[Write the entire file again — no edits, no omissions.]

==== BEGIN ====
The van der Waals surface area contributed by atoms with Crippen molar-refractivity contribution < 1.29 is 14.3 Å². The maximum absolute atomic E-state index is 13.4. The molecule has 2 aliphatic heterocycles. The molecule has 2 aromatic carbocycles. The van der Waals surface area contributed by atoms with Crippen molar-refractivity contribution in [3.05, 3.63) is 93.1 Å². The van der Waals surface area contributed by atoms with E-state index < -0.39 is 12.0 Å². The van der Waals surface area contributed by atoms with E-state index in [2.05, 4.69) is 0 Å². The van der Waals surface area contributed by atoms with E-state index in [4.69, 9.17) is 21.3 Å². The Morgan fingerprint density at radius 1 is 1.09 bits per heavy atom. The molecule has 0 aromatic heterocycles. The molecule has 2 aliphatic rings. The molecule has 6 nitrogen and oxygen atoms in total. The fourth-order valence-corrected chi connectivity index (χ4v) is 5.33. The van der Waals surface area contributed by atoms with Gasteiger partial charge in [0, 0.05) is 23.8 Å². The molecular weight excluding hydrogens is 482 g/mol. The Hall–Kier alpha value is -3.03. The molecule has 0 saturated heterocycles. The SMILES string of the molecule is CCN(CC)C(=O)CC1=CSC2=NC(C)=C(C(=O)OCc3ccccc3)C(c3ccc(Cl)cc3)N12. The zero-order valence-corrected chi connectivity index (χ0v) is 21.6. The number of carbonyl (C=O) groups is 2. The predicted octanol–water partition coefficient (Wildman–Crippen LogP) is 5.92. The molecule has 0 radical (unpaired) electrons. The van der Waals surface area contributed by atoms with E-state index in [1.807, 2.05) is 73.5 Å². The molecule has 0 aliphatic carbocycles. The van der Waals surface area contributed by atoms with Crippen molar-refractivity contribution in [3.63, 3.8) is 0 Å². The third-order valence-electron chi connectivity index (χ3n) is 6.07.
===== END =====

The van der Waals surface area contributed by atoms with Crippen molar-refractivity contribution < 1.29 is 14.3 Å². The maximum absolute atomic E-state index is 13.4. The molecule has 2 aliphatic heterocycles. The molecule has 2 aromatic carbocycles. The van der Waals surface area contributed by atoms with Crippen molar-refractivity contribution in [3.05, 3.63) is 93.1 Å². The van der Waals surface area contributed by atoms with E-state index < -0.39 is 12.0 Å². The van der Waals surface area contributed by atoms with E-state index in [2.05, 4.69) is 0 Å². The van der Waals surface area contributed by atoms with E-state index in [4.69, 9.17) is 21.3 Å². The Morgan fingerprint density at radius 1 is 1.09 bits per heavy atom. The molecule has 0 aromatic heterocycles. The molecule has 2 aliphatic rings. The molecule has 6 nitrogen and oxygen atoms in total. The fourth-order valence-corrected chi connectivity index (χ4v) is 5.33. The van der Waals surface area contributed by atoms with Gasteiger partial charge in [0, 0.05) is 23.8 Å². The molecular weight excluding hydrogens is 482 g/mol. The Hall–Kier alpha value is -3.03. The molecule has 0 saturated heterocycles. The SMILES string of the molecule is CCN(CC)C(=O)CC1=CSC2=NC(C)=C(C(=O)OCc3ccccc3)C(c3ccc(Cl)cc3)N12. The zero-order valence-corrected chi connectivity index (χ0v) is 21.6. The number of carbonyl (C=O) groups is 2. The predicted octanol–water partition coefficient (Wildman–Crippen LogP) is 5.92. The molecule has 0 radical (unpaired) electrons. The van der Waals surface area contributed by atoms with E-state index in [1.807, 2.05) is 73.5 Å². The molecule has 0 aliphatic carbocycles. The van der Waals surface area contributed by atoms with Crippen molar-refractivity contribution in [3.63, 3.8) is 0 Å². The third-order valence-electron chi connectivity index (χ3n) is 6.07.